Sahara dust blowing toward Italy grips Malta with first heatwave

A large ‘mesoscale convective weather system’ is blowing the dust and hot air from Algeria

Temperatures could climb as high as 43 degrees Centigrade according to forecasters mapping out a very strong North African ridge of high pressure.

It would be the first record-breaking heat of the year for the Maltese islands as temperatures soar to 38 degrees this week.

Even night-time temperatures are set to be above 25°C throughout.

By definition, a heatwave is a spell of three or more consecutive days with daytime highs exceeding the mean maximum temperature for that particular time of year by 5°C or more. This heat wave will bring temperatures more than 10°C the average for this time of year at times.

On 22 June, the Moderate Resolution imaging Spectroradiometer (MODIS) on NASA’s Aqua satellite captured an image of dust blowing from North Africa toward Italy.

As this time-lapse animation shows, the dust appears to have traveled from Algeria and Mali, blowing across more than 1,000 kilometres (600 miles) due to a large mesoscale convective weather system. The dust is expected to continue traveling further north into Europe this week, according to forecasts by the Copernicus Atmosphere Monitoring Service.

Tens of millions of tons of dust blow out each year from northern and western Africa, lofted from the Sahara Desert by strong seasonal winds. Dust storms can degrade air quality, but they also play an important role in absorbing and reflecting solar energy to regulate Earth’s climate. Dust also fertilizes ocean and land ecosystems with iron and various minerals that help plants and phytoplankton grow.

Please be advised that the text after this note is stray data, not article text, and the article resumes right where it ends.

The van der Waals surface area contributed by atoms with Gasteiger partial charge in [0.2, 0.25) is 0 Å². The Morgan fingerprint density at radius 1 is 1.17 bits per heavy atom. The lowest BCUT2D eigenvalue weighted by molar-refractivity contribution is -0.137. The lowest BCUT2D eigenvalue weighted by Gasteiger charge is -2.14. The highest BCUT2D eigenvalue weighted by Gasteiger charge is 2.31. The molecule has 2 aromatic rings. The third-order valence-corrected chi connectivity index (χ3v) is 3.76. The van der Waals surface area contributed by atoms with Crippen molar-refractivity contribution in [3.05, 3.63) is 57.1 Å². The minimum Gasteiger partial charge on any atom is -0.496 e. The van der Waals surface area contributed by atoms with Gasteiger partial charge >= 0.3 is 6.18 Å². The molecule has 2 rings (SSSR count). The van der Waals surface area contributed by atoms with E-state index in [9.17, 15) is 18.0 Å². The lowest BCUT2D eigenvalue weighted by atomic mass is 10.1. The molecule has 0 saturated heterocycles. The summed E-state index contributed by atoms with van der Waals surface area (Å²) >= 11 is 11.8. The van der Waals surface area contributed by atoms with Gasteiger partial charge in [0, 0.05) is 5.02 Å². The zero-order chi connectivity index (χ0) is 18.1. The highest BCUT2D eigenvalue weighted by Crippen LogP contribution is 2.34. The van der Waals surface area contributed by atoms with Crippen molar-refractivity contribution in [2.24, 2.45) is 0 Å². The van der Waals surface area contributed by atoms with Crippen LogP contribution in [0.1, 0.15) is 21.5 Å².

But the extension of the Sahara Desert high pressure system over the central Mediterranean drags very hot air from North Africa, pushing ‘real-feel’ values up with high humidity.

“These real-feel values can lead to some dangerous heat disorders with prolonged exposure and/or physical activity in the heat. Sea surface temperatures will gradually rise to 25°C as the heat wave progresses. This would be some two degrees above the norm for this time of year,” says the website Maltese Islands Weather.

With UV Index at an extreme 11+, this means an extreme risk of harm from unprotected sun exposure. So take all precautions because unprotected skin and eyes can be damaged in minutes. UV is highest in the early afternoon.